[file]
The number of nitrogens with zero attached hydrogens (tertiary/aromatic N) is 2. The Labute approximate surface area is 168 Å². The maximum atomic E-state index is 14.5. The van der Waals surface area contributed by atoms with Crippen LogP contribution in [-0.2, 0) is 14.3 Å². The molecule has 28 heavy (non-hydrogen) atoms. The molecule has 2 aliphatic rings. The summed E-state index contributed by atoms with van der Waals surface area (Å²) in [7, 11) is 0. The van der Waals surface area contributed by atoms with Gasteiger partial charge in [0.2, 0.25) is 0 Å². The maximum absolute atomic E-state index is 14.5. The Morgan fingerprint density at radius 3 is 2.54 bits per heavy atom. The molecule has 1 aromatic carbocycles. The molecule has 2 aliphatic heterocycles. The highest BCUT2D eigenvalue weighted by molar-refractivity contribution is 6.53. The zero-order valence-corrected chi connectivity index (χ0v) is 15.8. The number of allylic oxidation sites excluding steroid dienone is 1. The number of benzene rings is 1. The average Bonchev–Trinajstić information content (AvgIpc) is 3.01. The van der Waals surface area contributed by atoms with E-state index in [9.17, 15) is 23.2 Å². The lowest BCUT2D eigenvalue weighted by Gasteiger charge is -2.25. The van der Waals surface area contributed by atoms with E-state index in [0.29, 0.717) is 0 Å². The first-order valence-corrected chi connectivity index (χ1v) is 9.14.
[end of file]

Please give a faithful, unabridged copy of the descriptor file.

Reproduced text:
The number of nitrogens with zero attached hydrogens (tertiary/aromatic N) is 2. The Labute approximate surface area is 168 Å². The maximum atomic E-state index is 14.5. The van der Waals surface area contributed by atoms with Crippen LogP contribution in [-0.2, 0) is 14.3 Å². The molecule has 28 heavy (non-hydrogen) atoms. The molecule has 2 aliphatic rings. The summed E-state index contributed by atoms with van der Waals surface area (Å²) in [7, 11) is 0. The van der Waals surface area contributed by atoms with Gasteiger partial charge in [0.2, 0.25) is 0 Å². The maximum absolute atomic E-state index is 14.5. The Morgan fingerprint density at radius 3 is 2.54 bits per heavy atom. The molecule has 1 aromatic carbocycles. The molecule has 2 aliphatic heterocycles. The highest BCUT2D eigenvalue weighted by molar-refractivity contribution is 6.53. The zero-order valence-corrected chi connectivity index (χ0v) is 15.8. The number of allylic oxidation sites excluding steroid dienone is 1. The number of benzene rings is 1. The average Bonchev–Trinajstić information content (AvgIpc) is 3.01. The van der Waals surface area contributed by atoms with E-state index in [9.17, 15) is 23.2 Å². The lowest BCUT2D eigenvalue weighted by Gasteiger charge is -2.25. The van der Waals surface area contributed by atoms with E-state index in [0.29, 0.717) is 0 Å². The first-order valence-corrected chi connectivity index (χ1v) is 9.14.